— Mike Weinberg - author of the "New Sales. Simplified." and "Sales Management. Simplified."
Fantastic and strategic
“In a sea of businesses and salespeople competing in the same spaces for the same dollars, being different is the only way to get an edge on your competition. Lee Salz has penned a fantastic and strategic book that gives salespeople the formula to do just that. Simply put, this book is not only incredibly useful, it’s different.”
— Ken Kupchik, author of The Sales Survival Handbook and creator of Sales Humor
“As I’ve traveled around the world over the past several years working with companies and their salespeople, I’ve been amazed to find that they do not know, and cannot articulate, their competitive advantage! How can a company or salesperson expect prospects and customers to give their time and attention if they do not understand,clearly and concisely, what that company can do for them that no one else can do? So, how can you demonstrate your competitive advantage? Buy Sales Differentiation by Lee Salz, read it page by page, implement its 19 strategies and you will then be able to set yourself apart from your competition and clearly show your customers what your company can do for them that no one else can do.”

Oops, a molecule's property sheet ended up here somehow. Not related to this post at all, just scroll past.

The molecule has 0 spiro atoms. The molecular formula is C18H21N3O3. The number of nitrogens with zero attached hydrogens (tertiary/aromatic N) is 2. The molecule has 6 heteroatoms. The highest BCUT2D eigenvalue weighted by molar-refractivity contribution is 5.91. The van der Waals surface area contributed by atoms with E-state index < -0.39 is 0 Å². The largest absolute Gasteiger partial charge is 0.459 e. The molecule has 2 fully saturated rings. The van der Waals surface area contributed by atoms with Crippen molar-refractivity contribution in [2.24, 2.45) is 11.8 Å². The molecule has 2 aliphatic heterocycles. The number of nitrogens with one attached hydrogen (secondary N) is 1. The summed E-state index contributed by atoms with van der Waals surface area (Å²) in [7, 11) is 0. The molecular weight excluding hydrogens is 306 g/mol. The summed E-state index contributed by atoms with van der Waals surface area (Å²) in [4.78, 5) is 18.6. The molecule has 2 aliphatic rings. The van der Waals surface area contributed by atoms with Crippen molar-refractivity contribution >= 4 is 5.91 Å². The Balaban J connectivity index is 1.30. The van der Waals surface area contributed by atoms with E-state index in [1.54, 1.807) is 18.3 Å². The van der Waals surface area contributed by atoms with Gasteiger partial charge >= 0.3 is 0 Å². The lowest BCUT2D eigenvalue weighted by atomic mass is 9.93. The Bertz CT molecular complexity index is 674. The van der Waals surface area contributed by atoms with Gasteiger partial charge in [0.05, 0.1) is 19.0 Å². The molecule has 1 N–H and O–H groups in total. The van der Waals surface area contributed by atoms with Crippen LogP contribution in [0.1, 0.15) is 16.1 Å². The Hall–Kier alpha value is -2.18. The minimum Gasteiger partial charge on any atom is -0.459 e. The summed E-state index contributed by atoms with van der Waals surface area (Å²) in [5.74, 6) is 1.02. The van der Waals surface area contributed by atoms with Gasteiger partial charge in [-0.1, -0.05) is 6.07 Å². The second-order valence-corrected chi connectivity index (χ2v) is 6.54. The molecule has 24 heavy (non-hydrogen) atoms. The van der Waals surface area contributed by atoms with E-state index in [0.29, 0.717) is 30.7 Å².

— Dr. Tony Alessandra, author of "Collaborative Selling: How to Gain the Competitive Advantage in Sales"
“I find many salespeople forget that they have an opportunity to stand-out from the competition in the way they sell so instead they fight to win sales on price. Lee’s book will help ensure that doesn’t happen to you.”
— Brandon Steiner, CEO and founder of Steiner Sports Marketing